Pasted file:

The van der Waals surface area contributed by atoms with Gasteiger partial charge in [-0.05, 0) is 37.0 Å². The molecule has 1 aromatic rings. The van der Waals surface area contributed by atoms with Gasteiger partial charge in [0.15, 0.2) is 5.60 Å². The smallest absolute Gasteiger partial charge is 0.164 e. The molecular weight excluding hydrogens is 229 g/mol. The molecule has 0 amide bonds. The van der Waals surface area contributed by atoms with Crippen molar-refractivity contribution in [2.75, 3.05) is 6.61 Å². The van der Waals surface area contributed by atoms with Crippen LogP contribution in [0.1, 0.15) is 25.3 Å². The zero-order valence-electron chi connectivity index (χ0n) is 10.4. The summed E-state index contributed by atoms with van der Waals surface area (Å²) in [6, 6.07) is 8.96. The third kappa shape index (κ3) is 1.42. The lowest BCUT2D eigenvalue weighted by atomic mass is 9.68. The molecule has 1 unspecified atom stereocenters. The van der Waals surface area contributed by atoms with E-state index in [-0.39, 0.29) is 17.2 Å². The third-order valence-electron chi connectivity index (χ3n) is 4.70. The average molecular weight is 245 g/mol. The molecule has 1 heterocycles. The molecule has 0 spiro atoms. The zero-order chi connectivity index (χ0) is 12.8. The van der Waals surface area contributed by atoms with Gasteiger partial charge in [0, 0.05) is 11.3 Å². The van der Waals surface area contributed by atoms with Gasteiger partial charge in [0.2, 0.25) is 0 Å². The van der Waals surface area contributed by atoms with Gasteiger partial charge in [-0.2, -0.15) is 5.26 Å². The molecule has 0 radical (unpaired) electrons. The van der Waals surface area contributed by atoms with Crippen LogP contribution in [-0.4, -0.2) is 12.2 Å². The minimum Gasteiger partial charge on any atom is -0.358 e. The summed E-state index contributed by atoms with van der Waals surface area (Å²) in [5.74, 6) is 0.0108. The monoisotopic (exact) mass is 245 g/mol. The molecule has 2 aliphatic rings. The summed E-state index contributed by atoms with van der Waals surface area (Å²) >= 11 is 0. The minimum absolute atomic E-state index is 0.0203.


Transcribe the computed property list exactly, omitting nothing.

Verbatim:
The van der Waals surface area contributed by atoms with Gasteiger partial charge in [-0.05, 0) is 37.0 Å². The molecule has 1 aromatic rings. The van der Waals surface area contributed by atoms with Gasteiger partial charge in [0.15, 0.2) is 5.60 Å². The smallest absolute Gasteiger partial charge is 0.164 e. The molecular weight excluding hydrogens is 229 g/mol. The molecule has 0 amide bonds. The van der Waals surface area contributed by atoms with Crippen molar-refractivity contribution in [2.75, 3.05) is 6.61 Å². The van der Waals surface area contributed by atoms with Crippen LogP contribution in [0.1, 0.15) is 25.3 Å². The zero-order valence-electron chi connectivity index (χ0n) is 10.4. The summed E-state index contributed by atoms with van der Waals surface area (Å²) in [6, 6.07) is 8.96. The third kappa shape index (κ3) is 1.42. The lowest BCUT2D eigenvalue weighted by atomic mass is 9.68. The molecule has 1 unspecified atom stereocenters. The van der Waals surface area contributed by atoms with E-state index in [-0.39, 0.29) is 17.2 Å². The third-order valence-electron chi connectivity index (χ3n) is 4.70. The average molecular weight is 245 g/mol. The molecule has 1 heterocycles. The molecule has 0 spiro atoms. The zero-order chi connectivity index (χ0) is 12.8. The van der Waals surface area contributed by atoms with Gasteiger partial charge in [0, 0.05) is 11.3 Å². The van der Waals surface area contributed by atoms with Gasteiger partial charge in [0.2, 0.25) is 0 Å². The van der Waals surface area contributed by atoms with Gasteiger partial charge in [-0.2, -0.15) is 5.26 Å². The molecule has 0 radical (unpaired) electrons. The van der Waals surface area contributed by atoms with Crippen LogP contribution in [-0.4, -0.2) is 12.2 Å². The minimum Gasteiger partial charge on any atom is -0.358 e. The summed E-state index contributed by atoms with van der Waals surface area (Å²) in [5.74, 6) is 0.0108. The monoisotopic (exact) mass is 245 g/mol. The molecule has 2 aliphatic rings. The summed E-state index contributed by atoms with van der Waals surface area (Å²) >= 11 is 0. The minimum absolute atomic E-state index is 0.0203.